White America in general and the conservative Republican Party in particular do not have political philosophies that require they labor in the pains of the past. In addition, the GOP still hold on to the narrative of less government intervention and more of the Ronald Reagan “up by your bootstraps” approach to solving household financial and economic issues.

Blacks would argue that the GOP would like to take America back to 1958 and the era of Jim Crow segregation, but again, given that the GOP has no past pains to ponder on, they and black American voters will fail to connect because their frequencies are different.

And I don’t see the GOP tuning in to black America past pain anytime soon. They don’t have to in order to get votes. Their lack of effective outreach over numerous past election cycles to black voters is evidence that I won’t be seeing any national or even state GOP candidates in Atlanta’s 30310 zip code.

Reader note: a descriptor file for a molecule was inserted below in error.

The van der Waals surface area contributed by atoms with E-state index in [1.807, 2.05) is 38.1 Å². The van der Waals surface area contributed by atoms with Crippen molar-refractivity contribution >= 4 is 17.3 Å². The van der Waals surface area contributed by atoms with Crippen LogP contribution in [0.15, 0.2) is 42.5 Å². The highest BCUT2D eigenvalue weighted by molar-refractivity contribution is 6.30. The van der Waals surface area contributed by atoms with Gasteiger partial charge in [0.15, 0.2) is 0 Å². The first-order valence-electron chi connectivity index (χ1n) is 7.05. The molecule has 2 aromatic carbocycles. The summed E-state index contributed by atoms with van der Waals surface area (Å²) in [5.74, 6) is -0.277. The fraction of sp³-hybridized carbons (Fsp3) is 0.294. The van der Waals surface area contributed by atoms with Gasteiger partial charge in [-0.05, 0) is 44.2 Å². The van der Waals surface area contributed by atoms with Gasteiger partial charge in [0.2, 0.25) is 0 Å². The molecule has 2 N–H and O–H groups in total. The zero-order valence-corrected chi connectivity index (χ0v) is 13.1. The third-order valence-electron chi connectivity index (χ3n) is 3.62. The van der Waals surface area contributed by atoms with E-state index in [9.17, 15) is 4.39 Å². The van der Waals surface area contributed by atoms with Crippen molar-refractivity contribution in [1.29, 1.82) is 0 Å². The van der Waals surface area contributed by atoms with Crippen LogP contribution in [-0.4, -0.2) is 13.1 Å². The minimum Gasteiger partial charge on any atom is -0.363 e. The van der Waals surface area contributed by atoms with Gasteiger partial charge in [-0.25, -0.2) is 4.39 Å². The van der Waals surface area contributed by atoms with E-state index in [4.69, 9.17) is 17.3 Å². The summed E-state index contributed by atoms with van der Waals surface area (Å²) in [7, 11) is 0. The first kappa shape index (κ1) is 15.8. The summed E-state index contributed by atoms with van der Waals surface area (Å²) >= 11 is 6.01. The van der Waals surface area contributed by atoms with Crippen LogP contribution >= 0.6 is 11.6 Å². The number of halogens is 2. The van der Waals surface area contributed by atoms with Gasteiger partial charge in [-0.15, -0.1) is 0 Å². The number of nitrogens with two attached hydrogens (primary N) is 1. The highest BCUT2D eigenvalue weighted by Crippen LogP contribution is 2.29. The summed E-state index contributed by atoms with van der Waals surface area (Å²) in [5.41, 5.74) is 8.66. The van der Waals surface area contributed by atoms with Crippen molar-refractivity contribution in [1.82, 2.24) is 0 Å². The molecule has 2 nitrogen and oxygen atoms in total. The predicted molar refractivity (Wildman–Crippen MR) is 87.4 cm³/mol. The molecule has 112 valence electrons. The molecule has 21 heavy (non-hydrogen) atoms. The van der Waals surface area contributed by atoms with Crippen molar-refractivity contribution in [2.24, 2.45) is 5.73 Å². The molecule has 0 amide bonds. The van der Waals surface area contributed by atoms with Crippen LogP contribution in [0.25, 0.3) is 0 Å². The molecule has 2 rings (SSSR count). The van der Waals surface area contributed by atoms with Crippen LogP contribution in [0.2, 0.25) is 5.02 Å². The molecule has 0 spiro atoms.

Besides, if the GOP needs to leverage the pain narrative for votes, all they have to do is focus on the current dilemma facing white men. Although the economy has recovered, white working age men in rural areas are feeling the impact of long term unemployment and lower wages. They have turned to opioids as a coping mechanism. I don’t see the Democratic Party reaching out to this group meaning an opportunity for Republicans to dust off the plate and take a few swings for the bases this fall.

And what would Joker advise? He would probably say try a little aggressive expansion, dump the rules, and go your own way.

Fox News, kneeling, and the #NFL

Took five seconds to watch a Fox News Facebook stream where the secretary of the Department of Homeland Security is discussing security for some event happening in Minneapolis on Sunday around 6:18 pm.